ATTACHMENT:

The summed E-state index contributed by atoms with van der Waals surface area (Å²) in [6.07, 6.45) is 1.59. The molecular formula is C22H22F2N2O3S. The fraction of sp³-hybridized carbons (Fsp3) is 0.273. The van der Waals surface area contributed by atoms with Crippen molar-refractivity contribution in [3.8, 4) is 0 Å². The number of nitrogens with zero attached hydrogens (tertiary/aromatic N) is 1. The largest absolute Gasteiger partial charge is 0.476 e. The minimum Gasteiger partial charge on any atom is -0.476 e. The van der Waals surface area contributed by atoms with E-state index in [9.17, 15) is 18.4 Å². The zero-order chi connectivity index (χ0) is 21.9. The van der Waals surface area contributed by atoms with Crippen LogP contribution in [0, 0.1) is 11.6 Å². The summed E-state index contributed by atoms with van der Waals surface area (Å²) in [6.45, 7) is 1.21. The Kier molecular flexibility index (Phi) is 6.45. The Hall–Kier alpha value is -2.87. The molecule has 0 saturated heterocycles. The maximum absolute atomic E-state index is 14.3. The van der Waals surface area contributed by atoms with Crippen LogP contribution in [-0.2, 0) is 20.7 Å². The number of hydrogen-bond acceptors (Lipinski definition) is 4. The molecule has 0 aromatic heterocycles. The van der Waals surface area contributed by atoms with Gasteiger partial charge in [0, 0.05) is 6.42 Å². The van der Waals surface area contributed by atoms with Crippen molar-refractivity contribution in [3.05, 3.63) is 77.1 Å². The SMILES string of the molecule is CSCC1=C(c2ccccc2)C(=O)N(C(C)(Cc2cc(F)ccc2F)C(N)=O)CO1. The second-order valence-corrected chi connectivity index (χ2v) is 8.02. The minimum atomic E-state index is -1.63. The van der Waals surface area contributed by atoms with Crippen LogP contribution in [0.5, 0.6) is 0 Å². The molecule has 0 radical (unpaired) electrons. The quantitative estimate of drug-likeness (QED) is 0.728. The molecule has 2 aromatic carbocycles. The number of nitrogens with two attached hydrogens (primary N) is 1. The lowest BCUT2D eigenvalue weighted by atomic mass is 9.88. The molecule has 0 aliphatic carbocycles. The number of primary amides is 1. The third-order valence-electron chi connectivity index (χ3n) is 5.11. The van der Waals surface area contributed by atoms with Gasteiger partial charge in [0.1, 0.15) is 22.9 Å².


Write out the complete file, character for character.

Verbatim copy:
The summed E-state index contributed by atoms with van der Waals surface area (Å²) in [6.07, 6.45) is 1.59. The molecular formula is C22H22F2N2O3S. The fraction of sp³-hybridized carbons (Fsp3) is 0.273. The van der Waals surface area contributed by atoms with Crippen molar-refractivity contribution in [3.8, 4) is 0 Å². The number of nitrogens with zero attached hydrogens (tertiary/aromatic N) is 1. The largest absolute Gasteiger partial charge is 0.476 e. The minimum Gasteiger partial charge on any atom is -0.476 e. The van der Waals surface area contributed by atoms with E-state index in [9.17, 15) is 18.4 Å². The zero-order chi connectivity index (χ0) is 21.9. The van der Waals surface area contributed by atoms with Crippen LogP contribution in [0, 0.1) is 11.6 Å². The summed E-state index contributed by atoms with van der Waals surface area (Å²) in [6.45, 7) is 1.21. The Kier molecular flexibility index (Phi) is 6.45. The Hall–Kier alpha value is -2.87. The molecule has 0 saturated heterocycles. The maximum absolute atomic E-state index is 14.3. The van der Waals surface area contributed by atoms with Crippen LogP contribution in [-0.2, 0) is 20.7 Å². The number of hydrogen-bond acceptors (Lipinski definition) is 4. The molecule has 0 aromatic heterocycles. The van der Waals surface area contributed by atoms with Gasteiger partial charge in [0, 0.05) is 6.42 Å². The van der Waals surface area contributed by atoms with Crippen molar-refractivity contribution in [3.05, 3.63) is 77.1 Å². The SMILES string of the molecule is CSCC1=C(c2ccccc2)C(=O)N(C(C)(Cc2cc(F)ccc2F)C(N)=O)CO1. The second-order valence-corrected chi connectivity index (χ2v) is 8.02. The minimum atomic E-state index is -1.63. The van der Waals surface area contributed by atoms with Crippen LogP contribution in [0.5, 0.6) is 0 Å². The molecule has 0 radical (unpaired) electrons. The quantitative estimate of drug-likeness (QED) is 0.728. The molecule has 2 aromatic carbocycles. The number of nitrogens with two attached hydrogens (primary N) is 1. The lowest BCUT2D eigenvalue weighted by atomic mass is 9.88. The molecule has 0 aliphatic carbocycles. The number of primary amides is 1. The third-order valence-electron chi connectivity index (χ3n) is 5.11. The van der Waals surface area contributed by atoms with Gasteiger partial charge in [0.1, 0.15) is 22.9 Å².